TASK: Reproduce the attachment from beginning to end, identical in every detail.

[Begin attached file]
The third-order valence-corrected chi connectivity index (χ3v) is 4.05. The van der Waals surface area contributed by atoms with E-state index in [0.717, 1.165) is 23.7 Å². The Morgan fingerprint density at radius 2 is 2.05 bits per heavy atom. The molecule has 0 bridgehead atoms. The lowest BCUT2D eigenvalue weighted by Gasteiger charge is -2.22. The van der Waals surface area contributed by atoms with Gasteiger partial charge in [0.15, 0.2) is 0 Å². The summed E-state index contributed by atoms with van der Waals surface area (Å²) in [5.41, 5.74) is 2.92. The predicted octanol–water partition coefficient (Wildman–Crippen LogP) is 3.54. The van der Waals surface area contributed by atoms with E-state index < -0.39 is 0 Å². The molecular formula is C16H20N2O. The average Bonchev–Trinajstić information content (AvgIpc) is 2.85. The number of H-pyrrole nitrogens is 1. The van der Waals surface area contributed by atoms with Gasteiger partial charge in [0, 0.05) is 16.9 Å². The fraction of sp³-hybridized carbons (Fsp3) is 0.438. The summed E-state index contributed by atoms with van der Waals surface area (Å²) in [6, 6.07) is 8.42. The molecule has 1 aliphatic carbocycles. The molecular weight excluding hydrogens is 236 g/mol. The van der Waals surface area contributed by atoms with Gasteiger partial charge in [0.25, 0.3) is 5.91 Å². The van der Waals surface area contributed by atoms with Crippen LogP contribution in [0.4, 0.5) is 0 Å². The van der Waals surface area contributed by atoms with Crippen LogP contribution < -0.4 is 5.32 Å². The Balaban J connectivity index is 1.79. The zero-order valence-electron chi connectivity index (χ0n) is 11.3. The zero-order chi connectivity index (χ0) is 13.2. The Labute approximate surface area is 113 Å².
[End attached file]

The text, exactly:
The third-order valence-corrected chi connectivity index (χ3v) is 4.05. The van der Waals surface area contributed by atoms with E-state index in [0.717, 1.165) is 23.7 Å². The Morgan fingerprint density at radius 2 is 2.05 bits per heavy atom. The molecule has 0 bridgehead atoms. The lowest BCUT2D eigenvalue weighted by Gasteiger charge is -2.22. The van der Waals surface area contributed by atoms with Gasteiger partial charge in [0.15, 0.2) is 0 Å². The summed E-state index contributed by atoms with van der Waals surface area (Å²) in [5.41, 5.74) is 2.92. The predicted octanol–water partition coefficient (Wildman–Crippen LogP) is 3.54. The van der Waals surface area contributed by atoms with E-state index < -0.39 is 0 Å². The molecular formula is C16H20N2O. The average Bonchev–Trinajstić information content (AvgIpc) is 2.85. The number of H-pyrrole nitrogens is 1. The van der Waals surface area contributed by atoms with Gasteiger partial charge in [0, 0.05) is 16.9 Å². The fraction of sp³-hybridized carbons (Fsp3) is 0.438. The summed E-state index contributed by atoms with van der Waals surface area (Å²) in [6, 6.07) is 8.42. The molecule has 1 aliphatic carbocycles. The molecular weight excluding hydrogens is 236 g/mol. The van der Waals surface area contributed by atoms with Gasteiger partial charge in [0.25, 0.3) is 5.91 Å². The van der Waals surface area contributed by atoms with Crippen LogP contribution in [0.4, 0.5) is 0 Å². The van der Waals surface area contributed by atoms with Crippen LogP contribution < -0.4 is 5.32 Å². The Balaban J connectivity index is 1.79. The zero-order valence-electron chi connectivity index (χ0n) is 11.3. The zero-order chi connectivity index (χ0) is 13.2. The Labute approximate surface area is 113 Å².